Two foreign accounting companies examined survey results and the distribution of revenues when an important development took place. Hariri was looking for a way to save himself some of the expenses of his own, as well as “friendly,” media outlets (TV stations, websites, newspapers, magazines and radio stations.) Suddenly, he proposed the idea Daher had been peddling for years.

A merger between three large institutions like LBC, MTV and Future TV could be a first huge and difficult step to be followed by smaller and easier ones. Daher’s vision includes:

1) Unifying an advertising fund and distributing its revenues fairly.

2) Merging the two main production companies in Naccash and Adma, a subject that Daher and Murr have been discussing on a daily basis.

3) Providing one source for all common content, like covering events, press conferences, sports matches, concerts and so on so that the different channels can focus on their specific programs. At this point, there is an agreement to broadcast a unified news bulletin at 8:00 pm. One observer estimates that a project like this could reduce a channel’s expenses to less than half.

Daher approaches the issue from a business perspective. Thus, he tried to convince Al-Jadeed TV of the idea of establishing a common advertising fund. He dreams of a huge media institution that enjoys a great deal of independence. The audience will be the biggest winner in this process as they will notice the common content among all the media outlets when it comes to traditional news, only to discover clearly who is adding something of value. This will guarantee that each station will focus on a specific issue, instead of having four stations covering the same stories simultaneously as they did during the recent fight between the Syrian lawyers and their Lebanese colleagues in Cairo.

Hariri, on the other hand, approaches the issue from a political and financial perspective. He is looking for ways to ease his financial burden and enhance the effectiveness of his media outlet. Therefore, he is trying to exclude Al-Jadeed TV from this deal and to give his advisor Hani Hamoud a bigger role in managing the project, after reconciling Daher with the head of the Lebanese Forces, Samir Geagea. Many people are trying to finalize this reconciliation, given Daher’s concern with upcoming legal challenges and to ensure that he would make new promises that contradict promises made to MP Suleiman Franjieh, former Deputy Prime Minister Issam Fares and head of the Change and Reform parliamentary bloc General Michel Aoun who are in the March 8th camp.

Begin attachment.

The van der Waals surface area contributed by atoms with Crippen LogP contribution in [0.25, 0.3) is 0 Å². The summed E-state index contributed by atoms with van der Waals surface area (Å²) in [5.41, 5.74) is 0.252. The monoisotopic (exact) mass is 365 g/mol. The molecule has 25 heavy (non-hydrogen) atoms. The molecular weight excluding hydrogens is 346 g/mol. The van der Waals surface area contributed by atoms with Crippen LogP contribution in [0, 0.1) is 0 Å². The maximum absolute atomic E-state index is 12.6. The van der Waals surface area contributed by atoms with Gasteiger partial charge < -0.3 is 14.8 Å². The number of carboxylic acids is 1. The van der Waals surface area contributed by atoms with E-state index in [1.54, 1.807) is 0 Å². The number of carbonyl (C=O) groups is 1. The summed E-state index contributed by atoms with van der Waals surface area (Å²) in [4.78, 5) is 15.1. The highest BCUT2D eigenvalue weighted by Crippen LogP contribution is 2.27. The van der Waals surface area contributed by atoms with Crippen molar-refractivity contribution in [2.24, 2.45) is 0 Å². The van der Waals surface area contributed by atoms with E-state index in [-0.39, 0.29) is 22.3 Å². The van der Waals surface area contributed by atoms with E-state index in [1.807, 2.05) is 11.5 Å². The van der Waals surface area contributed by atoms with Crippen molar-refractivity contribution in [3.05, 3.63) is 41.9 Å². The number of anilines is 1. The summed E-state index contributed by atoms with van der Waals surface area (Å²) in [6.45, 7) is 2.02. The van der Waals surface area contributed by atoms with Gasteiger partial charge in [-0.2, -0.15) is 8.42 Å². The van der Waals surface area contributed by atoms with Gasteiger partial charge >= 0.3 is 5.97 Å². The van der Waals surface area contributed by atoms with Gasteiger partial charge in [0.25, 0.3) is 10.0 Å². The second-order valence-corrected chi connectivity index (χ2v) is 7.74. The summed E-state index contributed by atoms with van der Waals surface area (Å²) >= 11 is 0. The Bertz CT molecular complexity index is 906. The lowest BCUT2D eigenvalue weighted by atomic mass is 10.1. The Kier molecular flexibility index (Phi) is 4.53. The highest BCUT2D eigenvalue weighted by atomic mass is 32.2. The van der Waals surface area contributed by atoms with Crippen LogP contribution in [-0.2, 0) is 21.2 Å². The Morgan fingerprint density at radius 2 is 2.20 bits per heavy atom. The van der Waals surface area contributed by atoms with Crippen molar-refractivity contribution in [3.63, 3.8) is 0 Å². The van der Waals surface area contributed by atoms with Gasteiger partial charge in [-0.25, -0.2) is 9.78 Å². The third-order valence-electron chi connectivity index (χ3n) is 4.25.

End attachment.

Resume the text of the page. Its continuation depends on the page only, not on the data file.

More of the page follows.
In an interview with Al-Akhbar, Daher denied plans to have a “merger in the literal sense of the word.”

He insisted however on the need for cooperation between TV institutions on many levels because there is a direct link between their complementarity and continued existence. One MTV official suggested that the project is being held up by Murr’s lack of trust in Daher, in addition to the absence of a clear economic advantage. Information at Future TV is restricted to a small circle that sees Daher’s project as an opportunity to free the TV station from the corner it squeezed itself into 10 years ago, and allow Hariri to get a hold of the main media outlets, which appeared, on several occasions, to be closer to the Lebanese Forces than the Future Movement.

A source at Al-Jadeed TV pointed to what has been accomplished in terms of creating a common advertising fund. Keep in mind that Daher would not have pressed his proposal had he not been given a green light from his Choueiri partners.

If Hariri moves ahead with this project, we will likely hear loud complaints by many people who will doubtlessly be laid off, as expenses and salaries will be reexamined.

Nevertheless, Hariri appears to be the biggest winner because a project like this will enable him to win over LBC which, so far, has not been officially associated with his political team and will tighten his grip on March 14 media outlets just as he did with the political group itself. After all, some of these outlets that were built on Hariri funding incited against him on several occasions because of differences among constituent members of the same political team.

This article is an edited translation from the Arabic Edition.


'estimated to have lost $20 million in the last few years' ....

I suppose everyone was to busy to keep track of how quickly the money flew out the door or where it went I bet.
Ah, to be opulent of nature amongst others of equal demeanour - what a life.
I am a penny pincher due to a lack of a financial abundance, alas.